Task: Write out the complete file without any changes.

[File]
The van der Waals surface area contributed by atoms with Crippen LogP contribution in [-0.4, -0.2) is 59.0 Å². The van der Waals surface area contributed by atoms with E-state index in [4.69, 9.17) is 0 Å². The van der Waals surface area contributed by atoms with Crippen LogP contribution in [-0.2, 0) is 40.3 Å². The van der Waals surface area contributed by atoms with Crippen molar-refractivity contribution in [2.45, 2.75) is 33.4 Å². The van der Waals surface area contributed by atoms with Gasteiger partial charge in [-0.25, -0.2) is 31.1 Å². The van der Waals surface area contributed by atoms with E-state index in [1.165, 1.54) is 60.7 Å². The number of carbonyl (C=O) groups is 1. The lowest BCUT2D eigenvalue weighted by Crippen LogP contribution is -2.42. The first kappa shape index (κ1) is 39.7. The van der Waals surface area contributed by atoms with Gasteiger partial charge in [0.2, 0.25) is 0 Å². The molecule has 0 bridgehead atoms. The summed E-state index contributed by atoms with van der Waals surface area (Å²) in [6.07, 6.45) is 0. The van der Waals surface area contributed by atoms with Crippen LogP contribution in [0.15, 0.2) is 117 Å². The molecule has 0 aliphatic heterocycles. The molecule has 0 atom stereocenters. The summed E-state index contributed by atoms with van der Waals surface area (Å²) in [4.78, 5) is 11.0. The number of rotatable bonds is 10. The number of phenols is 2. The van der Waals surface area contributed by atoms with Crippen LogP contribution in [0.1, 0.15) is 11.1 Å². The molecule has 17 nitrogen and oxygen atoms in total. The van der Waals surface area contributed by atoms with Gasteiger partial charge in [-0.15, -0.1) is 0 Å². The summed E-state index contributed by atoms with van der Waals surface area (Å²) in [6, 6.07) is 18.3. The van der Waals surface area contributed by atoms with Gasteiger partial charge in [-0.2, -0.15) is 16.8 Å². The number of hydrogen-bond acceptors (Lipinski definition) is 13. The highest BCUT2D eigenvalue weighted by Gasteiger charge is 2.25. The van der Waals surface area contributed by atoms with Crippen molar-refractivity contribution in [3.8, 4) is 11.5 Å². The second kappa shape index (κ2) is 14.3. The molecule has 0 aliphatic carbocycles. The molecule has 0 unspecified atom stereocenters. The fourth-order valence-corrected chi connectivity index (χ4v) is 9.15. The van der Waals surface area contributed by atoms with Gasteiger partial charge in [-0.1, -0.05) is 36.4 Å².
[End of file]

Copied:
The van der Waals surface area contributed by atoms with Crippen LogP contribution in [-0.4, -0.2) is 59.0 Å². The van der Waals surface area contributed by atoms with E-state index in [4.69, 9.17) is 0 Å². The van der Waals surface area contributed by atoms with Crippen LogP contribution in [-0.2, 0) is 40.3 Å². The van der Waals surface area contributed by atoms with Crippen molar-refractivity contribution in [2.45, 2.75) is 33.4 Å². The van der Waals surface area contributed by atoms with Gasteiger partial charge in [-0.25, -0.2) is 31.1 Å². The van der Waals surface area contributed by atoms with E-state index in [1.165, 1.54) is 60.7 Å². The number of carbonyl (C=O) groups is 1. The lowest BCUT2D eigenvalue weighted by Crippen LogP contribution is -2.42. The first kappa shape index (κ1) is 39.7. The van der Waals surface area contributed by atoms with Gasteiger partial charge in [0.2, 0.25) is 0 Å². The molecule has 0 bridgehead atoms. The summed E-state index contributed by atoms with van der Waals surface area (Å²) in [6.07, 6.45) is 0. The van der Waals surface area contributed by atoms with Crippen LogP contribution in [0.15, 0.2) is 117 Å². The molecule has 0 aliphatic heterocycles. The molecule has 0 atom stereocenters. The summed E-state index contributed by atoms with van der Waals surface area (Å²) in [4.78, 5) is 11.0. The number of rotatable bonds is 10. The number of phenols is 2. The van der Waals surface area contributed by atoms with Crippen LogP contribution in [0.1, 0.15) is 11.1 Å². The molecule has 17 nitrogen and oxygen atoms in total. The van der Waals surface area contributed by atoms with Gasteiger partial charge in [-0.15, -0.1) is 0 Å². The summed E-state index contributed by atoms with van der Waals surface area (Å²) in [6, 6.07) is 18.3. The van der Waals surface area contributed by atoms with Gasteiger partial charge in [-0.2, -0.15) is 16.8 Å². The number of hydrogen-bond acceptors (Lipinski definition) is 13. The highest BCUT2D eigenvalue weighted by Gasteiger charge is 2.25. The van der Waals surface area contributed by atoms with Crippen molar-refractivity contribution in [3.8, 4) is 11.5 Å². The second kappa shape index (κ2) is 14.3. The molecule has 0 aliphatic carbocycles. The molecule has 0 unspecified atom stereocenters. The fourth-order valence-corrected chi connectivity index (χ4v) is 9.15. The van der Waals surface area contributed by atoms with Gasteiger partial charge in [-0.1, -0.05) is 36.4 Å².